The term “manta” actually describes a genus of ray species. There are only two extant species of the manta genus, the larger Manta birostris and the somewhat smaller Manta alfredi. While the two species are very similar, there are some key differences that define the two. Their closest relatives are mobula rays, a species of stingray that also feeds on plankton.

They Can Sieve Plankton From The Water With Their Unique Mouths
While manta rays may be huge, a considerable portion of their diet is made from some of the smallest organisms on Earth. They use their gaping mouths as filters to sieve out plankton from the seawater in huge gulps. There is a trend of large sea creatures that live on a diet of small creatures; whale sharks, the largest fish in the world, also eat a large amount of plankton, and many blue whales survive on a diet of krill. They all have various methods for filtering their food out of the water.

Recent Studies Show That Mantas May Be Proficient Hunters
While the common belief for years was that manta rays purely fed on plankton filtered from seawater, a study published in 2016 offers some evidence that might change the way we look at mantas forever.  Looking directly inside a mantas stomach can prove fatal for the animal, so researchers devised a way to determine their diet by analyzing tissue samples taken from the manta. They looked for chemical markers to see how big a role plankton played in their cell development, and the results were shocking. The samples analyzed all showed that mantas do not get a majority of their food from zooplankton that lives near the surface, and that small to medium sized fish actually play a critical role in their diet. Only 27% of their diet comes from zooplankton found near the surface, while 73% comes from a variety of other sources.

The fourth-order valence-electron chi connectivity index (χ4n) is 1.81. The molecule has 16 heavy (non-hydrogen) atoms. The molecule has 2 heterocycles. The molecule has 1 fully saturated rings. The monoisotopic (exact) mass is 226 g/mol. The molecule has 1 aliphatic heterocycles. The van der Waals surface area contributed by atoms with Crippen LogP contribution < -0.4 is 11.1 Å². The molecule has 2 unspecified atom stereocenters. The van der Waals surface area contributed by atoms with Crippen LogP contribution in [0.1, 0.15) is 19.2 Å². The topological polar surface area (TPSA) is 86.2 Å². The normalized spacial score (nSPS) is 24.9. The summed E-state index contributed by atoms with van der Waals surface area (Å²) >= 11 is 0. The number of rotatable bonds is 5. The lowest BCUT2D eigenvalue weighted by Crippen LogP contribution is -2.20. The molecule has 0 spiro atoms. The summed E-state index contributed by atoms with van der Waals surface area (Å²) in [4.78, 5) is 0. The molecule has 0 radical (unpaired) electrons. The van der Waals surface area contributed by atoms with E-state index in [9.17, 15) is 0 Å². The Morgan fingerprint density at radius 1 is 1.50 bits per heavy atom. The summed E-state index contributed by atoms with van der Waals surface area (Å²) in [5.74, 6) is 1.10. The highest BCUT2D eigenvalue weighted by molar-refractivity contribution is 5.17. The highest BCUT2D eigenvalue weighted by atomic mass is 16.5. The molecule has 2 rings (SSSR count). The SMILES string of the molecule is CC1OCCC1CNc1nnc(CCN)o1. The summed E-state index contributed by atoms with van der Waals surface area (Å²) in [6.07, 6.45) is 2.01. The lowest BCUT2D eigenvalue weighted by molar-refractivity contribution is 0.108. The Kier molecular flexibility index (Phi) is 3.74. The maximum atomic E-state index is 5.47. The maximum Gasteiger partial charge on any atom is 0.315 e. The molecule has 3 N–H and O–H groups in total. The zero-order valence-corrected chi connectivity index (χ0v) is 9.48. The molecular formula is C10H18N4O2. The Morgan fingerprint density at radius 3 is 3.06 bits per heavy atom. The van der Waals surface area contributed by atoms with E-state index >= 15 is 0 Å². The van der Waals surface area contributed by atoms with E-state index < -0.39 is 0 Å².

Female Mantas Give Live Birth
Unlike many species of fish, manta rays do not lay eggs. Instead, they give birth to live young. Like most mammals, mantas have a uterus where there eggs grow and develop into pups. Manta pregnancy last between 10 and 14 months and usually end with a single pup being born. At birth, pups can already have wingspan of 1.5 meters, or nearly five feet. Mantas don’t tend to reproduce often in comparison to other animals, they only have about one pup every few years.

Mantas Are Considered An Endangered Species
Unfortunately, these wonderful animals are the victims of all sorts of threats. They face natural predation from large predators like sharks and orcas, and many wild mantas sport scars from shark bites. The most common target is their long fins, and mantas actually have the ability to regrow most bite-inflicted damage.  The biggest threats to manta populations is not natural predation, but human interference. They often get caught up in fishing nets and, with no ability to swim backwards, will struggle against the nets and tangle themselves even further. These encounters with nets are often fatal for the mantas, as they need to stay in constant motion to breath. They are also being actively hunted for their specialized gill plates, which are used extensively in Chinese traditional medicines.

They Are More Closely Related To Sharks Than Bony Fish
Like sharks, all rays are cartilaginous fish. This means that their skeletons are made of cartilage instead of bone, a big difference from many other fish species. Sharks and rays both belong to a class of organisms called Chondrichthyes. This class also includes skates, sawfish, and chimeras, and each of these creatures share some basic characteristics. They all have cartilaginous skeletons, scaly skin, teeth that are constantly being replaced, and pelvic claspers used in mating.

They Have Fairly Long Lifespans
Many larger animals tend to have longer lives, and there’s no exception with manta rays. Estimates put their lifespan at about 40 years, but some experts believe that they may be able to live much longer. Research is underway to try and pinpoint the manta’s natural lifespan, but it will likely take a few decades to yield results.